Funeral Buddhism

Photo by Ko Sasaki for The New York Times
Ryoko Mori, a Buddhist priest, visited a household, marking the anniversary of a forbear’s death.

Here is an excerpt from an interesting article from the New York Times. It suggests that interest in Buddhism is declining in Japan.

When it comes to funerals, though, the Japanese have traditionally been inflexibly Buddhist — so much so that Buddhism in Japan is often called “funeral Buddhism,” a reference to the religion’s former near-monopoly on the elaborate, and lucrative, ceremonies surrounding deaths and memorial services. But that expression also describes a religion that, by appearing to cater more to the needs of the dead than to those of the living, is losing its standing in Japanese society.-New York Times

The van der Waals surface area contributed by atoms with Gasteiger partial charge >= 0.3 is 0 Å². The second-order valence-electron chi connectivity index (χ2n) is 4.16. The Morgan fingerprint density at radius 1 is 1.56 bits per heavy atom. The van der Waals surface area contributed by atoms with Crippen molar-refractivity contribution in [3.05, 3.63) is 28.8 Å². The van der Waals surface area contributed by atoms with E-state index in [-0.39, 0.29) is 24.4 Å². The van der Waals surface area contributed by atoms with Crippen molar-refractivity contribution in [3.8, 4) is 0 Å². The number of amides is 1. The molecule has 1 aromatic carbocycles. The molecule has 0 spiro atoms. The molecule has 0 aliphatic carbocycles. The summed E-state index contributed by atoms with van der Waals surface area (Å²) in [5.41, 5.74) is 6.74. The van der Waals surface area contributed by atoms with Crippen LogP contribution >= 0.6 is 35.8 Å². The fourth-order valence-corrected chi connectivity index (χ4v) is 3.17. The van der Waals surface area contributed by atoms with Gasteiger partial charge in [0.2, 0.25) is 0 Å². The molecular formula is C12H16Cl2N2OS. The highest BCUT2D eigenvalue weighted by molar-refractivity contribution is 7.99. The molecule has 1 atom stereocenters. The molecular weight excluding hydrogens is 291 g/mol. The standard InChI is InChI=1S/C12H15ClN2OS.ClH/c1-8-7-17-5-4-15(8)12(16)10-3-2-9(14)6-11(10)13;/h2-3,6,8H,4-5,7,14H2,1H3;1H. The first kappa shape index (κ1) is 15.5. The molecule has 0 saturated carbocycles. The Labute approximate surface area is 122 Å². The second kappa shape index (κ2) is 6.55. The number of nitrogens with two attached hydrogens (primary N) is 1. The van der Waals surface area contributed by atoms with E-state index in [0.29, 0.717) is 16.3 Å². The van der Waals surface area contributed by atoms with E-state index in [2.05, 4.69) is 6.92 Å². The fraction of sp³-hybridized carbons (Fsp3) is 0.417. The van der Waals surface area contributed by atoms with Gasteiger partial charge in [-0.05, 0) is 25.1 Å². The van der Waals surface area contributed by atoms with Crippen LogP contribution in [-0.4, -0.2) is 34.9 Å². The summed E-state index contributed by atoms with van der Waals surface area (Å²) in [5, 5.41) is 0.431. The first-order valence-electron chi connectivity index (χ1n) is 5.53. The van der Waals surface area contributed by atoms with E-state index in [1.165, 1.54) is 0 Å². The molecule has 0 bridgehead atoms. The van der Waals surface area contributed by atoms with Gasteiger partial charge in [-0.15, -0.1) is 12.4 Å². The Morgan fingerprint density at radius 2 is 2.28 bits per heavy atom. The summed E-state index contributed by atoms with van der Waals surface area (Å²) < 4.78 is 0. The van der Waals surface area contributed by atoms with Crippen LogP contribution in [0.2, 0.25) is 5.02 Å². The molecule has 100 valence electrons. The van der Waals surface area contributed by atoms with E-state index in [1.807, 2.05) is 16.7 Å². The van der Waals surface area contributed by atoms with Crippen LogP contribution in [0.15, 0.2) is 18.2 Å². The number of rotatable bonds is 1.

And that may be true for North America as well. Many Jodo Shinshu temples in the west are struggling with declining memberships.

“If Japanese Buddhism doesn’t act now, it will die out,” he said. “We can’t afford to wait. We have to do something.” -Ryoko Mori, Chief Priest at the 700-year-old Zuikoji Temple in northern Japan

Temples throughout North America are constantly trying to find the balance of cultural traditions from Japan, while at the same time, trying new ideas to make Buddhist practice more relevant in today's world. Some temples now have ministers who are more fluent in English and have begun to introduce meditation (not a true Jodo Shinshu practice).

During its path around the world and over time, the dharma remains the same. Let's just hope the journey continues.